Uniqlo HeatTech everything – leggings, tank tops, turtlenecks, crew necks, fleece pull-over, leg warmers, socks: The Uniqlo HeatTech line is amazing. Everything I bought kept me warm the entire trip. Most of what I purchased was from the Extra or Ultra warm lines. Not sponsored, just a huge fan.
Long, heavy cardigan: I brought one I’d bought from Asos a while ago that was duster length (extra long) and thick.
Thick yoga pants (2 pairs): When everyone told me not to bring jeans, I almost rejoiced. A holiday where I can justify yoga pants? Sign me up. Jeans simply aren’t stretchable enough to be layered the way you’ll need to do things if you’re in the arctic or spending entire days walking around European cities in the midst of winter. Instead, I brought two pairs of thick yoga pants to layer over my HeatTech leggings, which worked out great.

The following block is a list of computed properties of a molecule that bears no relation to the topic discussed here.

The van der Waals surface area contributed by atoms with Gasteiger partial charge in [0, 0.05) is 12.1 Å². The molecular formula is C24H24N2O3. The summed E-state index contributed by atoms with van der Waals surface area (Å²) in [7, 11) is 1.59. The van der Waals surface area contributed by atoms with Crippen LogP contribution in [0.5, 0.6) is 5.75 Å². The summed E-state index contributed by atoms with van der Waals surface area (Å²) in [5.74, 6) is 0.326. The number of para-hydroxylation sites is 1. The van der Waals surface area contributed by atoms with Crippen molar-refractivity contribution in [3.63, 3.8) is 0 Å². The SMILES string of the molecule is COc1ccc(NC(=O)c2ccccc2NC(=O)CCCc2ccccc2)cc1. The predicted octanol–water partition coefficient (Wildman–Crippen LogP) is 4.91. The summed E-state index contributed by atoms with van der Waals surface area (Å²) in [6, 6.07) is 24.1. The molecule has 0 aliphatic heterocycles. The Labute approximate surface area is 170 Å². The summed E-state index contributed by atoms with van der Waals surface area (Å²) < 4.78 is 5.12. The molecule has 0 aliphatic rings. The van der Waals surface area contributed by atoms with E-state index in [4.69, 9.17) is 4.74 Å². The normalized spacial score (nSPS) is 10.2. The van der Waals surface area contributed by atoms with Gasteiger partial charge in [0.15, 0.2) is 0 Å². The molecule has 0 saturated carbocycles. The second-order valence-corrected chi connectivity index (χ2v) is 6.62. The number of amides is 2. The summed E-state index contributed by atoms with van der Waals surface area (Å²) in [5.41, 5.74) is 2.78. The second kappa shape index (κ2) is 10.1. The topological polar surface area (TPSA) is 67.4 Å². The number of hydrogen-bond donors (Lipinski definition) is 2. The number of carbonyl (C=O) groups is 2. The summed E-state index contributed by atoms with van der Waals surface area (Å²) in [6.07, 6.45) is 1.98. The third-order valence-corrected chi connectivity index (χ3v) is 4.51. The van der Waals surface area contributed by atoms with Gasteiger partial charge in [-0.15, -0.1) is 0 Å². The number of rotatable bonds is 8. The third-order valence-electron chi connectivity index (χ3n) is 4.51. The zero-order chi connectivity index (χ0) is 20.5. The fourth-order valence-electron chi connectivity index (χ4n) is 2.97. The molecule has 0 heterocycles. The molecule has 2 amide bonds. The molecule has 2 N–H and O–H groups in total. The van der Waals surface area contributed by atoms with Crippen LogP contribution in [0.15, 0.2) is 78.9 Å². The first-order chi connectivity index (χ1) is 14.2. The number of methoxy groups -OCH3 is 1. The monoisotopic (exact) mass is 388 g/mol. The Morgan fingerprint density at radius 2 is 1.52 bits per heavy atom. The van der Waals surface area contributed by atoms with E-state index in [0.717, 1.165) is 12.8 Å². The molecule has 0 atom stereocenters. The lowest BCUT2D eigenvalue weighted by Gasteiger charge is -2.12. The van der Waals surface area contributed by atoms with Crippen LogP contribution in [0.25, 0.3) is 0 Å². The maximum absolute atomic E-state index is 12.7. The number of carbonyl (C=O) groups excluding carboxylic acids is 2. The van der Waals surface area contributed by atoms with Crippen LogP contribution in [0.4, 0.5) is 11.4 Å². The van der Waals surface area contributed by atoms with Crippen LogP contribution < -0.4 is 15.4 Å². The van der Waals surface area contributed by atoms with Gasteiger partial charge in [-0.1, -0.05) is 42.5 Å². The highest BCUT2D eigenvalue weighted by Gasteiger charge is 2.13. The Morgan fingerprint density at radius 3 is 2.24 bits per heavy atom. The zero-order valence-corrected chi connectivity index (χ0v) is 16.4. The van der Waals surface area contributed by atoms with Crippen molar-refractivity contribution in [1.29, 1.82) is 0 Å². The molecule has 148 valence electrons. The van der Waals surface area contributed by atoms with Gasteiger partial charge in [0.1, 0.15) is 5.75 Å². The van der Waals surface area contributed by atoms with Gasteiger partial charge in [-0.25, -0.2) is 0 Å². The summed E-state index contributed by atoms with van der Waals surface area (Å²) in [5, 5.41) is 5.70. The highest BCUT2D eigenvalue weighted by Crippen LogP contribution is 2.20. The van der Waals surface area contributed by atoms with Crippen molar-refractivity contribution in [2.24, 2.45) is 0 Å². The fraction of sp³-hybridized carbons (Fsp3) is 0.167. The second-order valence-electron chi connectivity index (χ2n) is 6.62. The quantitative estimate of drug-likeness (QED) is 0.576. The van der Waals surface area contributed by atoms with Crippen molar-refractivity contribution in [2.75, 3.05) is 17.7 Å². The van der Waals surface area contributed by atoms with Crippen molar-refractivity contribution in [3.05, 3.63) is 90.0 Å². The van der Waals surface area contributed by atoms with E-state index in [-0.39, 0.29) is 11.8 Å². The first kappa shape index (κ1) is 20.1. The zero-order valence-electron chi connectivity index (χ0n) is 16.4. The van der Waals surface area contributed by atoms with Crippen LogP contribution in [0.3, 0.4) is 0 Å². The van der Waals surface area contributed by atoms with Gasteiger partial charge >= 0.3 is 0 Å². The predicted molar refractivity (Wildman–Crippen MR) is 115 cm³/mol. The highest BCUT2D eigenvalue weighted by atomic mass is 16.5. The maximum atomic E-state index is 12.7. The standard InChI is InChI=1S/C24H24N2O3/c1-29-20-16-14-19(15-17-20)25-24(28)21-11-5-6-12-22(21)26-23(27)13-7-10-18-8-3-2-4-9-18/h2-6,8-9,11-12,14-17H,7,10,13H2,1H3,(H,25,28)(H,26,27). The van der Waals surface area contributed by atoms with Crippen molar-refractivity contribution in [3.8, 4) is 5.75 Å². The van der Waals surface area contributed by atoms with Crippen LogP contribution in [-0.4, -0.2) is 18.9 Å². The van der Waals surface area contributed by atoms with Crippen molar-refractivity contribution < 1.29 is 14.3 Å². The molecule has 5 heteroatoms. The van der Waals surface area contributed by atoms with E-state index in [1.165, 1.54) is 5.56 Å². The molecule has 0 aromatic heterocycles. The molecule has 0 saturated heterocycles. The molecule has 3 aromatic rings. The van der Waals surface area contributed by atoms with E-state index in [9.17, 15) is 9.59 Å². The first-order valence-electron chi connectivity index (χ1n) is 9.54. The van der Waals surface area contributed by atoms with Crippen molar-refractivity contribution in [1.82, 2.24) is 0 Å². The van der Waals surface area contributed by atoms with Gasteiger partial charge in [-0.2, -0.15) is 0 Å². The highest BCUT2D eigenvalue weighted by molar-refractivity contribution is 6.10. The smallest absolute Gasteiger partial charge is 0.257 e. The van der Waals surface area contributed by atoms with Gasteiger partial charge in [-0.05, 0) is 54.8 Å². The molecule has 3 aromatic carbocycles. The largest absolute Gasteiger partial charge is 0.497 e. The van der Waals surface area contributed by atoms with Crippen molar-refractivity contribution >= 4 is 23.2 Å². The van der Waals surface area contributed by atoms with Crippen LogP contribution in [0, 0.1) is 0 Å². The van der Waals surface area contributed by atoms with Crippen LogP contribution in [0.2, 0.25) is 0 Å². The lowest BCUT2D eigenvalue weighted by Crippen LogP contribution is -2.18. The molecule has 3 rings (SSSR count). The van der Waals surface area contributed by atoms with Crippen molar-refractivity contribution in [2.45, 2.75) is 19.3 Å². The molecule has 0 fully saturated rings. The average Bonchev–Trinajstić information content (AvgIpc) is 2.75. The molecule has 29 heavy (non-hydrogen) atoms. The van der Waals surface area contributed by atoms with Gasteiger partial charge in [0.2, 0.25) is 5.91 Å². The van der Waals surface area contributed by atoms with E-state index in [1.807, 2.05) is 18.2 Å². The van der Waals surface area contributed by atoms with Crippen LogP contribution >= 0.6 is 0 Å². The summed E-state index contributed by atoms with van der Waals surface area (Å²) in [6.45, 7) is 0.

Black walking trainers: Essential for cities like Vienna/Bratislava/Budapest and Edinburgh where it’s cold, but not cold enough to warrant walking around in full-on snow boots. Boost remain my favourite basic black trainers.
Fleece black hat and fleece headband: Purchased both from a sporting goods store in the ski section. Both were great in keeping my ears/head warm. Most days, I wore the black hat and only used the headband if we’d be outside for long stretch of time.
Long and thick black wool scarf: A basic winter ware item I picked up for this season in London and ended up bringing on the trip in case I needed the extra warmth. Spoiler: I did.